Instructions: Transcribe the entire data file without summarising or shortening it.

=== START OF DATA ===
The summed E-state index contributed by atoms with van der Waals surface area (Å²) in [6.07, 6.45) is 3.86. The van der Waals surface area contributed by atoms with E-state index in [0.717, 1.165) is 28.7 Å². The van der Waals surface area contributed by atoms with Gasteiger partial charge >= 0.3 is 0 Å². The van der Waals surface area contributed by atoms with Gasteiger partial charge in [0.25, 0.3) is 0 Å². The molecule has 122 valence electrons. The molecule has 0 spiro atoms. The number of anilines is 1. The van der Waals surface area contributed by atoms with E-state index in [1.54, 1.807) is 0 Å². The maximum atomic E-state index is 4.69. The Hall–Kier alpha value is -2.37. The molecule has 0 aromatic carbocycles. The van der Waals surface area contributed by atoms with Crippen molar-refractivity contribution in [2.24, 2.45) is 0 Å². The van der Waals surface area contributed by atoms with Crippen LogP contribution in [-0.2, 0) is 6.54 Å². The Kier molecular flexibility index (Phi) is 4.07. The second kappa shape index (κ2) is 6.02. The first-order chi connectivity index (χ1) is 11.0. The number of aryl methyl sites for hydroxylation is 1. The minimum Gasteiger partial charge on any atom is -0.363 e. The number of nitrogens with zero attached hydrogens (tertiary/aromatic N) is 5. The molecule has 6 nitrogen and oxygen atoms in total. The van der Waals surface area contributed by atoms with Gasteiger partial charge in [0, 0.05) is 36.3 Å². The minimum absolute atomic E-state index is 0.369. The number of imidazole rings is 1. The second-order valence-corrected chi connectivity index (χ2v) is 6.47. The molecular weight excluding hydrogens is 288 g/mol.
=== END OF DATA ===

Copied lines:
The summed E-state index contributed by atoms with van der Waals surface area (Å²) in [6.07, 6.45) is 3.86. The van der Waals surface area contributed by atoms with E-state index in [0.717, 1.165) is 28.7 Å². The van der Waals surface area contributed by atoms with Gasteiger partial charge >= 0.3 is 0 Å². The van der Waals surface area contributed by atoms with Gasteiger partial charge in [0.25, 0.3) is 0 Å². The molecule has 122 valence electrons. The molecule has 0 spiro atoms. The number of anilines is 1. The van der Waals surface area contributed by atoms with E-state index in [1.54, 1.807) is 0 Å². The maximum atomic E-state index is 4.69. The Hall–Kier alpha value is -2.37. The molecule has 0 aromatic carbocycles. The van der Waals surface area contributed by atoms with Crippen molar-refractivity contribution in [2.24, 2.45) is 0 Å². The van der Waals surface area contributed by atoms with Crippen LogP contribution in [-0.2, 0) is 6.54 Å². The Kier molecular flexibility index (Phi) is 4.07. The second kappa shape index (κ2) is 6.02. The first-order chi connectivity index (χ1) is 11.0. The number of aryl methyl sites for hydroxylation is 1. The minimum Gasteiger partial charge on any atom is -0.363 e. The number of nitrogens with zero attached hydrogens (tertiary/aromatic N) is 5. The molecule has 6 nitrogen and oxygen atoms in total. The van der Waals surface area contributed by atoms with Gasteiger partial charge in [0, 0.05) is 36.3 Å². The minimum absolute atomic E-state index is 0.369. The number of imidazole rings is 1. The second-order valence-corrected chi connectivity index (χ2v) is 6.47. The molecular weight excluding hydrogens is 288 g/mol.